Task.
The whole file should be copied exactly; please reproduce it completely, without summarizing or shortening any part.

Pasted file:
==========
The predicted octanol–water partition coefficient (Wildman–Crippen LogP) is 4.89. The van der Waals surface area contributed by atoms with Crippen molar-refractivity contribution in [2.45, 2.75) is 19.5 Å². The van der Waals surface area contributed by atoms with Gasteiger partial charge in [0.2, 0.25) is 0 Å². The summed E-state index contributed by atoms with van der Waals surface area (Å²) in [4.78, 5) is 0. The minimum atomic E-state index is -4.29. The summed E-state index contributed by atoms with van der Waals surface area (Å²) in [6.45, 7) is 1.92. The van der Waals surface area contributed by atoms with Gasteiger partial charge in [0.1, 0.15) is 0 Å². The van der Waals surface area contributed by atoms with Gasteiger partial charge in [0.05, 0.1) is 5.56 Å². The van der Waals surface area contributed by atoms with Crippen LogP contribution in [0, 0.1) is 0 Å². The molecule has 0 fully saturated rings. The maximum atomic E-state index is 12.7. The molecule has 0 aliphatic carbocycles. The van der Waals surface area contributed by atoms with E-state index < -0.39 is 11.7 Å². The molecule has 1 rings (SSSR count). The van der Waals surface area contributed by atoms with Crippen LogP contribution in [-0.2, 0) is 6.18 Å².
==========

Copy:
The predicted octanol–water partition coefficient (Wildman–Crippen LogP) is 4.89. The van der Waals surface area contributed by atoms with Crippen molar-refractivity contribution in [2.45, 2.75) is 19.5 Å². The van der Waals surface area contributed by atoms with Gasteiger partial charge in [0.2, 0.25) is 0 Å². The summed E-state index contributed by atoms with van der Waals surface area (Å²) in [4.78, 5) is 0. The minimum atomic E-state index is -4.29. The summed E-state index contributed by atoms with van der Waals surface area (Å²) in [6.45, 7) is 1.92. The van der Waals surface area contributed by atoms with Gasteiger partial charge in [0.1, 0.15) is 0 Å². The van der Waals surface area contributed by atoms with Gasteiger partial charge in [0.05, 0.1) is 5.56 Å². The van der Waals surface area contributed by atoms with Crippen LogP contribution in [0, 0.1) is 0 Å². The molecule has 0 fully saturated rings. The maximum atomic E-state index is 12.7. The molecule has 0 aliphatic carbocycles. The van der Waals surface area contributed by atoms with E-state index < -0.39 is 11.7 Å². The molecule has 1 rings (SSSR count). The van der Waals surface area contributed by atoms with Crippen LogP contribution in [-0.2, 0) is 6.18 Å².